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  • Award Snub: Despite getting lots of attention and buzz for the role, Rinko Kikuchi ended up missing most of the awards in the main circuit and ultimately lost the Oscar to Jennifer Hudson for Dreamgirls, a decision which can still lead to some vicious film forum arguments.
  • Awesome Music: The film's affecting score is one of the best-remembered parts of the movie and was responsible for its sole win at the Oscars.
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  • Ensemble Dark Horse: Chieko. She's the least connected to the main plot, but critics were talking about Rinko Kikuchi's Oscar chances the instant the movie came out.
  • Fridge Brilliance:
    • Chieko probably lied on purpose about how her mother died to toss any blame away from her father about the incident in Morroco while indicating she planned to kill herself at the same time.
    • Yasujiro giving his rifle to Hassan may seem asinine when you consider what it leads to, but also take into consideration that he probably did it because he didn't want the gun after what happened with his wife killing herself with one.
  • Heartwarming Moments:
    • Chieko makes a last desperate attempt at becoming intimate with a man by taking her clothes off and making sexual advances on a policeman in her home, but he understandably freaks out at her behavior along with her being a minor. Chieko is devastated at being rejected again and starts sobbing and clutching her chest. It's a heartbreaking moment, but it's mitigated somewhat when the policeman realizes her suffering and gives her a Cool Down Hug.
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    • While Amelia does get deported, who knows? Maybe her son and daughter-in-law will end up having kids and she'll get to relive her days as a babysitter, but as a grandmother!
  • Retroactive Recognition:
  • Tear Jerker:
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    • This goes hand-in-hand with Oscar Bait movies. The exceptionally sad scenes all involve the deaf Japanese girl struggling with coming of age and her maturing sexuality.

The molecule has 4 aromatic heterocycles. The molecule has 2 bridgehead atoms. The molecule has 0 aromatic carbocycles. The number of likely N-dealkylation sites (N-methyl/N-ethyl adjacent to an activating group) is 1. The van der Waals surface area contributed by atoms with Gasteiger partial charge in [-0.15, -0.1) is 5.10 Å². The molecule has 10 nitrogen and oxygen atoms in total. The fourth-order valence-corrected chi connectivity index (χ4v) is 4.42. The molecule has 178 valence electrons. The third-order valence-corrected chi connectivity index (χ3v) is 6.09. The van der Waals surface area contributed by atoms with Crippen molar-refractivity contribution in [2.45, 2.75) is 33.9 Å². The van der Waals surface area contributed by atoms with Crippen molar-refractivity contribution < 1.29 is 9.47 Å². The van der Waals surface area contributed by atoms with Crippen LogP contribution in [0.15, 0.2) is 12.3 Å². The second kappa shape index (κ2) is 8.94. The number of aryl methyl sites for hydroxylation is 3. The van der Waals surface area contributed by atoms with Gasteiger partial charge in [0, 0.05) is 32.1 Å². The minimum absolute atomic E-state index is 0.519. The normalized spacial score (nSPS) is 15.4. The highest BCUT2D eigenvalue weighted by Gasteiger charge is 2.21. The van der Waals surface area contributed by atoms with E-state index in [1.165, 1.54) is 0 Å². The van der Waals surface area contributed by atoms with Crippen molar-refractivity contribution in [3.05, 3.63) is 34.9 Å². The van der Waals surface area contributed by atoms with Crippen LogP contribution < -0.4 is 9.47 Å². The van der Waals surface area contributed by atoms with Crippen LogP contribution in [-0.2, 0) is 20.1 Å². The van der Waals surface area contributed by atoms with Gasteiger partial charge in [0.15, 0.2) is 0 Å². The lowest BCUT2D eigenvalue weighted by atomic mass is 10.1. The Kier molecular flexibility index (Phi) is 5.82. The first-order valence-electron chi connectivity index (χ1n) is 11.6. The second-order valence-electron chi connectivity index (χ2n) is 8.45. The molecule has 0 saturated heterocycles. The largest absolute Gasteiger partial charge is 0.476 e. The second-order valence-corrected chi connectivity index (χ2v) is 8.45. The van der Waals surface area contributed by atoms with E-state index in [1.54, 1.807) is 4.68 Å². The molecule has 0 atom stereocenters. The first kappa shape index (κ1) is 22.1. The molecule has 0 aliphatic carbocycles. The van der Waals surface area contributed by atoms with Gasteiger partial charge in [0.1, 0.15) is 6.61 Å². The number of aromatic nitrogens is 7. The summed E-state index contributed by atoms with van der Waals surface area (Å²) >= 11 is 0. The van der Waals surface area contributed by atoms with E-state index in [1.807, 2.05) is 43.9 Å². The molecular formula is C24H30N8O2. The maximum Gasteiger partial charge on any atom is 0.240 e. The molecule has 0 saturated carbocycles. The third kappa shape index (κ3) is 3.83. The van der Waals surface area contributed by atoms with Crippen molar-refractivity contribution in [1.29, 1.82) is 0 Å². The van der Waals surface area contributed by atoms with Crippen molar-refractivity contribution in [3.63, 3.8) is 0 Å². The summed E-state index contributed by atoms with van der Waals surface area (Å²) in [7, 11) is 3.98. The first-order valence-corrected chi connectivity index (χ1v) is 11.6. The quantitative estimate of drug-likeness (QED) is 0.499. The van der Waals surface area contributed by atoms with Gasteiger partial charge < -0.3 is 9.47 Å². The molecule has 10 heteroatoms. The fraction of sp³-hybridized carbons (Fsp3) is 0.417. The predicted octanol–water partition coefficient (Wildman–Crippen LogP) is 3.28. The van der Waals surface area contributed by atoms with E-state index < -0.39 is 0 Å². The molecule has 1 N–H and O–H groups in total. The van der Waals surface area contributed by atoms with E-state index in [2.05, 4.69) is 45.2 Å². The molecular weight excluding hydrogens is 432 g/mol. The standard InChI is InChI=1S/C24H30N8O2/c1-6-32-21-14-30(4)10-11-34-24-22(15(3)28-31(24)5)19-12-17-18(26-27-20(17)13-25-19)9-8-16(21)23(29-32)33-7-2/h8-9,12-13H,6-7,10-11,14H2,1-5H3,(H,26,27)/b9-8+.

• Though she arguably brought it on herself, Amelia breaking down in custody realizing she's going to get deported, knowing she won't get to see the children she adores again.
    • Richard desperately trying to get help for his wife in a country where he can't speak the native language, and eventually crying on the phone listening to his son talk about his day.
    • While Yasujiro doesn't suffer any consequences unlike the other 3 character, take the following into consideration; His wife killed herself with a gun, and he probably gave that gun away to avoid the same thing to happen ever again. But, as the events of the film occurred, Yasujiro gets confronted over what was meant to be an act of kindness towards his guide, and he'll no doubt learn about all that happened and will most likely be ridden with guilt for the rest of his life that his attempts to be nice lead to nothing but tragedy and shattered a family. Add this onto the fact that his daughter attempts suicide due to all the stress this brought upon her, and even though he'll probably suffer little consequences, he may never come to terms with how devastating his act was to many people and almost costed him the only family he has left.
  • Unintentionally Unsympathetic: It's the case for many (but not all) characters. Obviously caused by the Idiot Plot.
  • The Woobie: The film was built on this. A devastated and unstable schoolgirl struggling with trauma from her mother's suicide and her desperation for sexual experience, along with her grieving father who is clearly worried about her; tourists grieving the loss of their infant son who suffer from a completely random act of violence; a father whose family is torn apart by a single purchase; and even with her stupid decision it's not hard to feel bad for the nanny searching desperately for help on the border with two small, exhausted, and frightened children.

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